- The Straits Times
Most Southeast Asian stock markets moved sideways in low-volume trade on Thursday in the absence of market-moving triggers, while investors remained focused on a meeting of central bankers in Jackson Hole later in the day.
Asian shares edged higher, shaking off the risk aversion that gripped financial markets overnight after US President Donald Trump said he would be willing to risk a governments hutdown to secure funding for a wall along the US-Mexico border.
“I think that there is lack of catalysts that is moving the markets and some investors are staying on the sidelines waiting for some catalysts,” said Edgar Lay, a junior equity analyst with AB Capital Securities.
Investors are keeping a close eye on the central banking conference in Jackson Hole, Wyoming, where Federal Reserve Chair Janet Yellen and European Central Bank President Mario Draghi are both due to speak, although new policy messages are seen as unlikely.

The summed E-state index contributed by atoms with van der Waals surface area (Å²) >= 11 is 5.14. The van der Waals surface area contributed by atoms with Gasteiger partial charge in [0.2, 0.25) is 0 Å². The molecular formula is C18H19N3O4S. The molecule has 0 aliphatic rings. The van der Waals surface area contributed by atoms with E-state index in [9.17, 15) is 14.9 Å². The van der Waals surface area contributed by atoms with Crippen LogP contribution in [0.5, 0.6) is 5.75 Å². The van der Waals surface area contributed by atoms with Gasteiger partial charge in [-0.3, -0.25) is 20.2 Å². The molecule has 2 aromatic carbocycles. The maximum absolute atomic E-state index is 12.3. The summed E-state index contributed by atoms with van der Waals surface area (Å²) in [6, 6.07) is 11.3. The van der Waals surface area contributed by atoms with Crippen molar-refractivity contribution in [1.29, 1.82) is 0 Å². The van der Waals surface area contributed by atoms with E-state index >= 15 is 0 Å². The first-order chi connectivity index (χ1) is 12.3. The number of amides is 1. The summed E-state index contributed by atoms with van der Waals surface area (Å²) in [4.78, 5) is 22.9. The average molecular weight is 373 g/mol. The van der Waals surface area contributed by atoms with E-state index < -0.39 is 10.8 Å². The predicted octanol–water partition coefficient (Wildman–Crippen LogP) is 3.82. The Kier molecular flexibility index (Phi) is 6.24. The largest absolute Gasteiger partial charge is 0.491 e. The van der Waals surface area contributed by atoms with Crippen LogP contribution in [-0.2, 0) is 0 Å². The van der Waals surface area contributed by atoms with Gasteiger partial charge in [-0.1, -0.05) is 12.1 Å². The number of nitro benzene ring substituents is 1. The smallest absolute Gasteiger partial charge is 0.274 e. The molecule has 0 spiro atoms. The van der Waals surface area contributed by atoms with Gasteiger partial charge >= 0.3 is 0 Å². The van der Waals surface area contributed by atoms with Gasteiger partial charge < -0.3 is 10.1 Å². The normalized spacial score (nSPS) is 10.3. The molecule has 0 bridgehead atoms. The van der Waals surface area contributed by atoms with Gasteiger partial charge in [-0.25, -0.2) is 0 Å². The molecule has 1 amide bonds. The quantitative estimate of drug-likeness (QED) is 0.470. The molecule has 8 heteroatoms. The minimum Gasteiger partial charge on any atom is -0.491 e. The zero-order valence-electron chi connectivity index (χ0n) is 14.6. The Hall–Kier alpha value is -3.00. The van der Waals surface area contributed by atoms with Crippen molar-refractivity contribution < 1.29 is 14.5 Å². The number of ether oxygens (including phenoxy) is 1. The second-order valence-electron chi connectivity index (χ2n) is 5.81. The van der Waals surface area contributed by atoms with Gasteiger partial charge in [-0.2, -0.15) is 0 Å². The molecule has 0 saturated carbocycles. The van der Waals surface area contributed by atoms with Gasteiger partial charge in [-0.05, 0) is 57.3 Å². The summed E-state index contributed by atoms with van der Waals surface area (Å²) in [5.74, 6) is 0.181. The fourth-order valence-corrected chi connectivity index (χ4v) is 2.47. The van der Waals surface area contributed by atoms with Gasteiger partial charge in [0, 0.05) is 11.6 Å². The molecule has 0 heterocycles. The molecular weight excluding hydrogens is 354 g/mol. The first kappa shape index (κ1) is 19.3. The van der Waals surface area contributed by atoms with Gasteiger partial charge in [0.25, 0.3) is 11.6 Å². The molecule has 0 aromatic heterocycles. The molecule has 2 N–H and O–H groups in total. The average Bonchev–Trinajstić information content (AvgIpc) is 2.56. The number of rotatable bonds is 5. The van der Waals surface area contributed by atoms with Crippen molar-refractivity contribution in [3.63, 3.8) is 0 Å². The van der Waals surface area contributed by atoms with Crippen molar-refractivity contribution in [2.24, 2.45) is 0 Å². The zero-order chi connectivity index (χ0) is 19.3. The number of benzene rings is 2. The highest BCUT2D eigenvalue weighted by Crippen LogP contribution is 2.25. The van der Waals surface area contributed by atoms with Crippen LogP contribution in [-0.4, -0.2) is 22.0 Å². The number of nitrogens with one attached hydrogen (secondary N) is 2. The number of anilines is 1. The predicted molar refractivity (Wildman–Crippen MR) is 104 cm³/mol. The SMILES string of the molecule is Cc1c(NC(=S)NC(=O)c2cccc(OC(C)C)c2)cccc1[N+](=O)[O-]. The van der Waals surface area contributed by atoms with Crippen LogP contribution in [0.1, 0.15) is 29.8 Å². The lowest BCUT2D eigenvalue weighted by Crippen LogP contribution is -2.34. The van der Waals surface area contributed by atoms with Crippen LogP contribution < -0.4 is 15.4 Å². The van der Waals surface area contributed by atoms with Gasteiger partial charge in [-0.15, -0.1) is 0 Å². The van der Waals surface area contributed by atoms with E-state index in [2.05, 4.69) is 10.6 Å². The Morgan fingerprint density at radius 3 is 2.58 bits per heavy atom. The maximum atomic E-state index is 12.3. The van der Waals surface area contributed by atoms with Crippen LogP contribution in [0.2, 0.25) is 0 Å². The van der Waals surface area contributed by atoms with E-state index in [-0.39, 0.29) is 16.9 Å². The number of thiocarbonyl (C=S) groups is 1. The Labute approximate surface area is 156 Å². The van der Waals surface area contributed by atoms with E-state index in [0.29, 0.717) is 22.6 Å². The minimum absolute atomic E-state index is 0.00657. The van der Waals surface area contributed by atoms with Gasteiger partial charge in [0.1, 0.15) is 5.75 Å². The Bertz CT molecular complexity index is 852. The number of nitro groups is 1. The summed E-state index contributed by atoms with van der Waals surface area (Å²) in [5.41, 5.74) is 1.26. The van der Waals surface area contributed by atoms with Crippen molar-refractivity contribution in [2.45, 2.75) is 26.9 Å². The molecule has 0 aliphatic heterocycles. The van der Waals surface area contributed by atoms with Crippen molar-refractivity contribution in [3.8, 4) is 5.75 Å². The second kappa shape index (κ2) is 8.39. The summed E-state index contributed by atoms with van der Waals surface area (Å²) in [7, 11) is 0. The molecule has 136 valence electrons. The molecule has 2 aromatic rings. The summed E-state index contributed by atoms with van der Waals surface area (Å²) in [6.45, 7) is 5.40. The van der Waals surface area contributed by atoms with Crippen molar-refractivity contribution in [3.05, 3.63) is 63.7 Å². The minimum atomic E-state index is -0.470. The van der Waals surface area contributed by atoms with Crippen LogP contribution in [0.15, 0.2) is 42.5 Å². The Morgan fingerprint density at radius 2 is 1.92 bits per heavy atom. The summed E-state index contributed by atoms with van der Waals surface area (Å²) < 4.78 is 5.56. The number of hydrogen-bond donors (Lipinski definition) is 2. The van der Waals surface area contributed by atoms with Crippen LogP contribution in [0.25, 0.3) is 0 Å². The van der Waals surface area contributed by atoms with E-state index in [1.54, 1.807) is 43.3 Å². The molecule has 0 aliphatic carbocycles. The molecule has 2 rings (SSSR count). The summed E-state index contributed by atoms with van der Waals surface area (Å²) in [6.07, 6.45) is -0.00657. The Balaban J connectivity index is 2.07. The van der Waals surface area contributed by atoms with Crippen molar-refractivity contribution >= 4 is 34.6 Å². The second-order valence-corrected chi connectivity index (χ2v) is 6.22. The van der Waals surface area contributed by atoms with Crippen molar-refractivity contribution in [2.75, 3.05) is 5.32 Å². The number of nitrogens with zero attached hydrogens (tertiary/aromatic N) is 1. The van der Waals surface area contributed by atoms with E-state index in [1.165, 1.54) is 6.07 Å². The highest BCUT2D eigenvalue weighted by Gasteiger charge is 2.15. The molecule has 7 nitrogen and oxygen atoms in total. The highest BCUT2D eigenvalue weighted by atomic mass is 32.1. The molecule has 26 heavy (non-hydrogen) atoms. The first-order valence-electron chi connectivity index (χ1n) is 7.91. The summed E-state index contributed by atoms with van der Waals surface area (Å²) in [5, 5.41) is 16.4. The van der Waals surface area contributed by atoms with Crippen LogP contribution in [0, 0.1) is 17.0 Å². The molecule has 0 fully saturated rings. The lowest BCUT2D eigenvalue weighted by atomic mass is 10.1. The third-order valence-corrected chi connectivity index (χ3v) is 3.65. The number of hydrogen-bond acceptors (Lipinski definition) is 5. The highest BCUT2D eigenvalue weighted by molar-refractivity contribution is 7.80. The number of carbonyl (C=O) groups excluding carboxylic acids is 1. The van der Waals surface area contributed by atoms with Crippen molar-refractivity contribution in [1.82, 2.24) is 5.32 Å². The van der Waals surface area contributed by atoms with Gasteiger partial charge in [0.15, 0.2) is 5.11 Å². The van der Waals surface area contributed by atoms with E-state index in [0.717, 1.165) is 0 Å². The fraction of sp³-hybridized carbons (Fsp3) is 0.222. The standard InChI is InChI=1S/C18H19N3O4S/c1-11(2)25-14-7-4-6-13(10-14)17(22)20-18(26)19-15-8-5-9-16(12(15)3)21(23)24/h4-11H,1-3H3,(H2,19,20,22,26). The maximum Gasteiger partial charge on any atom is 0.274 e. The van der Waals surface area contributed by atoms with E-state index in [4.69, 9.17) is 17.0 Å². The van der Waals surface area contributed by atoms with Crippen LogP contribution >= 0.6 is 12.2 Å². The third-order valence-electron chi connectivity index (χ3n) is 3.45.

Singapore shares rose 0.4%, led by financials and industrials. United Overseas Bank rose as much as 1.5%, while and Jardine Matheson Holdings gained up to 1.7%.
Thai shares climbed 0.2%, helped by gains in industrials and financials. Siam Commercial Bank rose as much as 1.4%, heading for a third straight session of gains.
Philippine shares edged up after three straight sessions of decline, with gains in industrials offsetting losses in telecom stocks. Ayala Land rose as much as 1%, while GT Capital Holdings Inc gained 3.1%.
“Investors might have done some bargain hunting,” said Fio Dejesus, an equity analyst with Manila-based RCBC Securities.
Bucking the trend, Indonesia shares fell 0.3%, broadly hurt by financials.